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How to fix brake discs rubbing?

Old 05-01-21, 02:54 PM
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Birdbikes
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How to fix disc brakes rubbing?

I meant disc brakes in title, not sure how to fix.

My new bike has tektro aries mechanical disc brakes.

I noticed the outer brake pads were rubbing against the rotor on the front and back wheels.

i did the method that said to loosen the caliper and then hold the brakes while tightening it, and I thought that fixed the front wheel, but now it spins mostly free, but the pad still rubs against the rotot on one part of the rotation.


​​​​​​the brake pad still rubs against the rotot on the full rotation on the back wheel.

how do I fix it?
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Old 05-01-21, 03:23 PM
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I believe the Aries is a single side/pad moving design. If so the by loosening the caliper mounting bolts, squeezing the lever to lock the caliper WRT the rotor and then tightening the caliper bolts often results in a caliper where the moving side/pad is released from the rotor just fine. But the other, fixed, side/pad is still touching the rotor.

What I do for both single piston/pad moving (most cable controlled calipers) and both piston/pad moving (most hydraulic versions) is the same. I start with the loosened caliper bolts and squeeze the lever then snug (not tighten) the caliper bolts. Then I look at the pads and rotor and the gaps between both on both sides. Often one side rubs or is closer to the rotor then the other. I note in which direction I want the caliper to move. Then I loosen one caliper bolt slightly and nudge that end of the caliper in the direction I noted just before. That bolt gets resnugged and on to the second caliper bolt. Repeat the slight loosening, nudging of the caliper end and resnugging that bolt. This way your are making subtle changes in caliper position in a controlled way. Repeat at either end of the caliper till both pads are clearing the rotor. The fully tighten the bolts to retain this adjustment.

Sometimes when snugging or tightening down the caliper bolts there will be some caliper movement. If so then compensate for this movement by how much you nudge the caliper before the snugging down. Sometimes the pads don't sit parallel to each other within the caliper. Sometimes the caliper/pads won't sit parallel to the rotor. In these cases some compromise might be called for. Sometimes (many times actually) the rotor is not perfectly flat, it's "out of true" and to better reduce (note I didn't say eliminate) rub some rotor bending to better make it spin as flat as you can is called for.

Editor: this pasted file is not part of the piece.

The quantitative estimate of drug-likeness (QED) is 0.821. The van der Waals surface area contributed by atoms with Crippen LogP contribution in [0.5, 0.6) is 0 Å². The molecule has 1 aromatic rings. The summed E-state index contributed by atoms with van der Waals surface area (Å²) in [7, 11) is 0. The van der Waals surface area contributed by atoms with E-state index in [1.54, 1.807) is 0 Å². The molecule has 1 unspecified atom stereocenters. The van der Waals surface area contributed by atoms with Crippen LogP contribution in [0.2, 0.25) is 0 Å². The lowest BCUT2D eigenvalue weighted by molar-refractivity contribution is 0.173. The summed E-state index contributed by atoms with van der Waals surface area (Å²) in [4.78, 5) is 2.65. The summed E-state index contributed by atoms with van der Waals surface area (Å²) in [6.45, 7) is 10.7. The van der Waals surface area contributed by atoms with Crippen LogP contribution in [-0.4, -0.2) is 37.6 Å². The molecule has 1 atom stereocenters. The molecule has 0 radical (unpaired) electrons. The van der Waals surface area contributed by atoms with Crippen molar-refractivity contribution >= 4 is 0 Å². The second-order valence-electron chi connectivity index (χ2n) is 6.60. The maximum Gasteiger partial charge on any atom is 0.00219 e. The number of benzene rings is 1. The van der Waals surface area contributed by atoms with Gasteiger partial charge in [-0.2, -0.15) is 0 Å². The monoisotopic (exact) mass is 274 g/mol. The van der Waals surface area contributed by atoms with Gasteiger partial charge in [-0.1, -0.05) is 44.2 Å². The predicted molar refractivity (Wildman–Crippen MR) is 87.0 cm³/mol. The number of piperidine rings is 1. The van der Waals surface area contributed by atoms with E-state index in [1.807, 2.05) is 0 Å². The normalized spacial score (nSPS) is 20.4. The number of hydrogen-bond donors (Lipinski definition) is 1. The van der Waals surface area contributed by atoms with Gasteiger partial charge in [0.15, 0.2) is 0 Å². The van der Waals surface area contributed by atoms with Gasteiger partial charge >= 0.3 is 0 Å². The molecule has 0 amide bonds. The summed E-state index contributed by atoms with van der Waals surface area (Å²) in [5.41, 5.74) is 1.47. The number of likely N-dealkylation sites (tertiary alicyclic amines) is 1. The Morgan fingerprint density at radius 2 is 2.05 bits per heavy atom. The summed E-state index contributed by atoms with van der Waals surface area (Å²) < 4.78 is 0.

These guidelines should both get a system pretty close to minimal/no rub and a good base line to discover other issues. Andy
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Old 05-02-21, 08:08 AM
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Thanks Andy for the tale of two nudges, controlled small nudge of each end, one at a time .
That makes sense and will make things easier and faster, even though I don't have to touch calipers very often.
cheers
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Old 05-02-21, 10:06 AM
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I used to do Andy's procedure. Lately I've started noting which side rubs after initial lever squeeze centering, and putting a feeler gauge between rotor and pad on that side after loosening both fasteners. Start with a 0.010", and squeeze lever and snug both fasteners. Remove guage and test. Use larger or smaller size if first try doesn't work. With either approach, squeeze the lever a few times before you put the tools away, as you may think you're done, but sometimes you're not done.
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Old 05-03-21, 09:38 PM
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I've had high success rates of very accurate cable actuated disc brake alignment (with one moving pad) by loosening the bolts just enough so it can move, and then completely removing the cable and placing a business card between the fixed pad and the rotor, and tightening it until everything is snug and then tightening the bolts. This should result in a setup with the rotor just barely clearing the fixed pad, and the moving pad not having to move very far at all to begin contact. Of course, you'll need to straighten the rotor if its bent at all.